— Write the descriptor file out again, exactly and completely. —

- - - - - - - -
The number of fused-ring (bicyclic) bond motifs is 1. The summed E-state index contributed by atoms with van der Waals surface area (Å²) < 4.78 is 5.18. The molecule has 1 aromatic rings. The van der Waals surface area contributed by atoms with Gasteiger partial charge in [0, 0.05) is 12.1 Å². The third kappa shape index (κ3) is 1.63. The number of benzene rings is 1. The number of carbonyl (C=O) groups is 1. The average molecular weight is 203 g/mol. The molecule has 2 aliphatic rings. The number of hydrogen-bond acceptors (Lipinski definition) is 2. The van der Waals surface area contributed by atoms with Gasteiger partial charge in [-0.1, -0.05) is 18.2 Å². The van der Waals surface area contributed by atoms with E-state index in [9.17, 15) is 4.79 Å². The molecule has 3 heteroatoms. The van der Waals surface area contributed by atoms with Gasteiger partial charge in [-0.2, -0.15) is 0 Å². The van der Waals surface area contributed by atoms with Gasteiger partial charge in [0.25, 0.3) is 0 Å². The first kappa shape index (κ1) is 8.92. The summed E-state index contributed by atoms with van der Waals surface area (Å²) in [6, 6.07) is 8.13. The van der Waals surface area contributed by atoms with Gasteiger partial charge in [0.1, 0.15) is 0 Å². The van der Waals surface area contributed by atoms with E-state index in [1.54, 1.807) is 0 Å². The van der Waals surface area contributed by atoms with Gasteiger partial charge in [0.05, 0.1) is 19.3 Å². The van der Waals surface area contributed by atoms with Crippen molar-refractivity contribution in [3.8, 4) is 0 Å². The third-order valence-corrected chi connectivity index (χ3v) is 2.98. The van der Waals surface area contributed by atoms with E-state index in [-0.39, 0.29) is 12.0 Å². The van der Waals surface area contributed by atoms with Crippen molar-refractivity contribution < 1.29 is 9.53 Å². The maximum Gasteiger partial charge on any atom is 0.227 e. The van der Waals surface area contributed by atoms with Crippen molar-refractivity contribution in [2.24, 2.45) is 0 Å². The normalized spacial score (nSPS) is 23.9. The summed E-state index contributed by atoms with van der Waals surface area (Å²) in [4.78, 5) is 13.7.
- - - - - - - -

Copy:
The number of fused-ring (bicyclic) bond motifs is 1. The summed E-state index contributed by atoms with van der Waals surface area (Å²) < 4.78 is 5.18. The molecule has 1 aromatic rings. The van der Waals surface area contributed by atoms with Gasteiger partial charge in [0, 0.05) is 12.1 Å². The third kappa shape index (κ3) is 1.63. The number of benzene rings is 1. The number of carbonyl (C=O) groups is 1. The average molecular weight is 203 g/mol. The molecule has 2 aliphatic rings. The number of hydrogen-bond acceptors (Lipinski definition) is 2. The van der Waals surface area contributed by atoms with Gasteiger partial charge in [-0.1, -0.05) is 18.2 Å². The van der Waals surface area contributed by atoms with E-state index in [9.17, 15) is 4.79 Å². The molecule has 3 heteroatoms. The van der Waals surface area contributed by atoms with Gasteiger partial charge in [-0.2, -0.15) is 0 Å². The van der Waals surface area contributed by atoms with Gasteiger partial charge in [0.25, 0.3) is 0 Å². The first kappa shape index (κ1) is 8.92. The summed E-state index contributed by atoms with van der Waals surface area (Å²) in [6, 6.07) is 8.13. The van der Waals surface area contributed by atoms with Gasteiger partial charge in [0.1, 0.15) is 0 Å². The van der Waals surface area contributed by atoms with E-state index in [1.54, 1.807) is 0 Å². The van der Waals surface area contributed by atoms with Gasteiger partial charge in [0.05, 0.1) is 19.3 Å². The van der Waals surface area contributed by atoms with Crippen molar-refractivity contribution in [3.8, 4) is 0 Å². The third-order valence-corrected chi connectivity index (χ3v) is 2.98. The van der Waals surface area contributed by atoms with E-state index in [-0.39, 0.29) is 12.0 Å². The van der Waals surface area contributed by atoms with Crippen molar-refractivity contribution < 1.29 is 9.53 Å². The maximum Gasteiger partial charge on any atom is 0.227 e. The van der Waals surface area contributed by atoms with Crippen molar-refractivity contribution in [2.24, 2.45) is 0 Å². The normalized spacial score (nSPS) is 23.9. The summed E-state index contributed by atoms with van der Waals surface area (Å²) in [4.78, 5) is 13.7.